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Wednesday, March 16, 2016

This Classic Horse-Drawn Hearse is Spectacularly Spooky And Headed for Auction


Copyright © 2016 Bold Ride LLC.

Want to make a bold statement once you’ve ‘moved on’? Well, you could either leave your considerable wealth to a distant cousin instead of your beloved children, or you could take the ride to your final resting place in this vintage horse drawn hearse. It’s heading to Bonhams auction on March 20th.

This particular hearse was built by Marston & Co around 1880 in Birmingham, England, a gritty, gloomy place during the Industrial Revolution, also the hometown of the greatest rock band of all time, Black Sabbath. Birmingham rose to prominence during the Victorian Era as a center of commerce, and it wasn’t long before the city was second only to London in population. Lots of people living in one place in 19th century England, unfortunately, meant lots of funerals, and lots of business for coachbuilders.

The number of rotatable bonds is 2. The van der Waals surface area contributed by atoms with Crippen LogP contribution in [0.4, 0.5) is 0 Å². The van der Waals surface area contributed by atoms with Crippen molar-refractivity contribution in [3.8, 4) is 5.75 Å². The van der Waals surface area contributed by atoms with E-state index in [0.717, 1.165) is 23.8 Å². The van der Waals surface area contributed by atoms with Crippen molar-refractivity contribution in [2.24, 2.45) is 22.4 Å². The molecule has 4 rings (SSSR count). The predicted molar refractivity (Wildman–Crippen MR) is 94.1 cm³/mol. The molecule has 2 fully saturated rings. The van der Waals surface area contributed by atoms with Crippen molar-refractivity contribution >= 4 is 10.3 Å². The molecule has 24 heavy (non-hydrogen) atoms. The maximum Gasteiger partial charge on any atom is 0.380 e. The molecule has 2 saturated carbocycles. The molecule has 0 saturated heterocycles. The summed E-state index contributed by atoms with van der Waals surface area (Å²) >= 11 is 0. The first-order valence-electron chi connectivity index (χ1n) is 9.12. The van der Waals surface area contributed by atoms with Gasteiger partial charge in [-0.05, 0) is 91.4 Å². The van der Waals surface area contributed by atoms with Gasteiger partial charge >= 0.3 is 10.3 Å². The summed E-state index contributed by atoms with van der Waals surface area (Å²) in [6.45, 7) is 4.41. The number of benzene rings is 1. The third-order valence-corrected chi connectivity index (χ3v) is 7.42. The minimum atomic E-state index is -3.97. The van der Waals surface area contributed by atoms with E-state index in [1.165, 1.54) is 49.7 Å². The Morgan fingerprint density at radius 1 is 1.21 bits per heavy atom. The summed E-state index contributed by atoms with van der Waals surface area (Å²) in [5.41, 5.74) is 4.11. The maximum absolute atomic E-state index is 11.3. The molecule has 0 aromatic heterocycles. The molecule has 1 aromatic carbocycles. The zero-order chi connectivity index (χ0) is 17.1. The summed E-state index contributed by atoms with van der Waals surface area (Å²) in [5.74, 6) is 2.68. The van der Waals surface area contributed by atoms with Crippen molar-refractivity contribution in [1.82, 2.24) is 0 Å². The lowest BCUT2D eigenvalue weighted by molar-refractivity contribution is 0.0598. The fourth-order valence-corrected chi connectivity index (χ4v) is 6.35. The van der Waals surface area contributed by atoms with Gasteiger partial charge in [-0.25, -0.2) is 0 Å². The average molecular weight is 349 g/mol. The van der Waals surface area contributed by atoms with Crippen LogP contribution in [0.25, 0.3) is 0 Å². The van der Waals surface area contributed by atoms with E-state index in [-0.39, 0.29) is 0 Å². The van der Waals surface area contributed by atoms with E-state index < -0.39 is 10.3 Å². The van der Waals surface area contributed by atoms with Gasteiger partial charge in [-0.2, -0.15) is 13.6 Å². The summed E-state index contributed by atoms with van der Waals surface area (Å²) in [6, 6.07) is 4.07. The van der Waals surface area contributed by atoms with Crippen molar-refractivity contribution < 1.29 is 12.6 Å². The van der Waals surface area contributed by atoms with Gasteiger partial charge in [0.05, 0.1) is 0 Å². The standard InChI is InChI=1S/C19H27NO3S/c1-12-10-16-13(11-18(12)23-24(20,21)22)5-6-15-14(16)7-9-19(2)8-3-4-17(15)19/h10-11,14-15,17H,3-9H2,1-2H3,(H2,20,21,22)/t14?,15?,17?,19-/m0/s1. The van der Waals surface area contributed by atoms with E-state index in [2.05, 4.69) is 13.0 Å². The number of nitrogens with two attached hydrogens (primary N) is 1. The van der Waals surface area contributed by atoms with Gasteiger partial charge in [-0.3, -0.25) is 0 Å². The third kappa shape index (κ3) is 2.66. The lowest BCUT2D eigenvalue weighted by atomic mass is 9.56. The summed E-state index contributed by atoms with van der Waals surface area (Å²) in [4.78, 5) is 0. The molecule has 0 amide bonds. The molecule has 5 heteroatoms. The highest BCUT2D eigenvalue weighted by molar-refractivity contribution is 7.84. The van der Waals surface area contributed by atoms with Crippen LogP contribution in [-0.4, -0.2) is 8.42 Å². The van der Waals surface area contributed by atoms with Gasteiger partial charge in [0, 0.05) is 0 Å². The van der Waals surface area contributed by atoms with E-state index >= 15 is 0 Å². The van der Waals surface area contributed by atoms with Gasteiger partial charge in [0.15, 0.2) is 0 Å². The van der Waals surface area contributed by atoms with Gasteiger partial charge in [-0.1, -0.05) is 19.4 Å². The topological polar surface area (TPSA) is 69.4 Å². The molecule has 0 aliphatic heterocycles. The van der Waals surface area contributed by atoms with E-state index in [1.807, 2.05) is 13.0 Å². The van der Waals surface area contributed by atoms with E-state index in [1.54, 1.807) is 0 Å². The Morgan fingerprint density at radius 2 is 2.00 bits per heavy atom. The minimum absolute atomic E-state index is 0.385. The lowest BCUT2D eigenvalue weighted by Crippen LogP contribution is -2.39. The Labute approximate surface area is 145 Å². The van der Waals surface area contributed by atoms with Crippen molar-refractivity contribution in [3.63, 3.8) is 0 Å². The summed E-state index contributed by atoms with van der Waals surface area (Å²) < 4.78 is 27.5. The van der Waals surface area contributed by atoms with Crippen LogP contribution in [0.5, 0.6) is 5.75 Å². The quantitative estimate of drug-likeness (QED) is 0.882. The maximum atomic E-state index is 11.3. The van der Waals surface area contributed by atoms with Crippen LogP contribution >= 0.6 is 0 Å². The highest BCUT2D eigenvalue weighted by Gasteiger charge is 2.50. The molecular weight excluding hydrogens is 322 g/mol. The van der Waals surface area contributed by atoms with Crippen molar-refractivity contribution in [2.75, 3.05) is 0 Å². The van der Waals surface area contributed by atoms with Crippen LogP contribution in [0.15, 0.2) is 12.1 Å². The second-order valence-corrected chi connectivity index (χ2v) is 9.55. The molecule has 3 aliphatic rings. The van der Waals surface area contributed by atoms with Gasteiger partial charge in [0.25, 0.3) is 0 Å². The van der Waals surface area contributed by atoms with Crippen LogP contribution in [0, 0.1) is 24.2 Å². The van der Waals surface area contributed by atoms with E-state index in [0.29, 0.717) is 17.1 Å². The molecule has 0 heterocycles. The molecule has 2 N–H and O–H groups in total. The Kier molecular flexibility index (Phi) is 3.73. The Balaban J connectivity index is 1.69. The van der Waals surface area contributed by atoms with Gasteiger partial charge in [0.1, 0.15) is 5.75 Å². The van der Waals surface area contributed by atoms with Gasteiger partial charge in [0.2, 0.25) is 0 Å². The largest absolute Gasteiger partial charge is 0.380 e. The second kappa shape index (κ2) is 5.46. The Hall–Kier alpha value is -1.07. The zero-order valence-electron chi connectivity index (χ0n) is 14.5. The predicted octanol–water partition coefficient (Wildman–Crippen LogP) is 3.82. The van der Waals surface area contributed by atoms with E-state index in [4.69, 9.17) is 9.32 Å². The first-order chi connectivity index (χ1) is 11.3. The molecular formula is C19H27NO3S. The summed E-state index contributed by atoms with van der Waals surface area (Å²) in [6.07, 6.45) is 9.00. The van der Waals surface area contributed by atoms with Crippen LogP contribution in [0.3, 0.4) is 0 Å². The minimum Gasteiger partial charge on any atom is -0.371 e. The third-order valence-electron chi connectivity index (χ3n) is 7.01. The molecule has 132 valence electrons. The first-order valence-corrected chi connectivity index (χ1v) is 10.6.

Marston & Co were known for their ornate detail work, which is clear with this example. It looks as if this thing rolled right off the set of a big budget Hollywood period piece, and onto the auction block, save for the missing roof lining inside. Something tells me that any future passengers won’t mind.

Everything else is in order, the faux hammercloth remains intact, the pierced top rails, finials, and corner posts are all original, and accounted for. The hearse was purchased on from an undertaker in Ireland in 1967, and exported to the UK in the early 1970s where it has remained, unused, and in climate controlled storage.


The dawn of the automobile meant the closing of the window for horse drawn hearses in the early 20th century. Marston & Co remained in business until 1935, and by the end they too were building “horseless hearses”.

Would they have ever thought that one of their builds would be up on the auction block at Bonhams, and possibly put back into service as horse drawn funerals have once again become stylish?

Doubtful, but given the attention to detail in the coachwork, and society’s love of an outlandish funeral, it’s quite possible they knew understood the boldness of their work.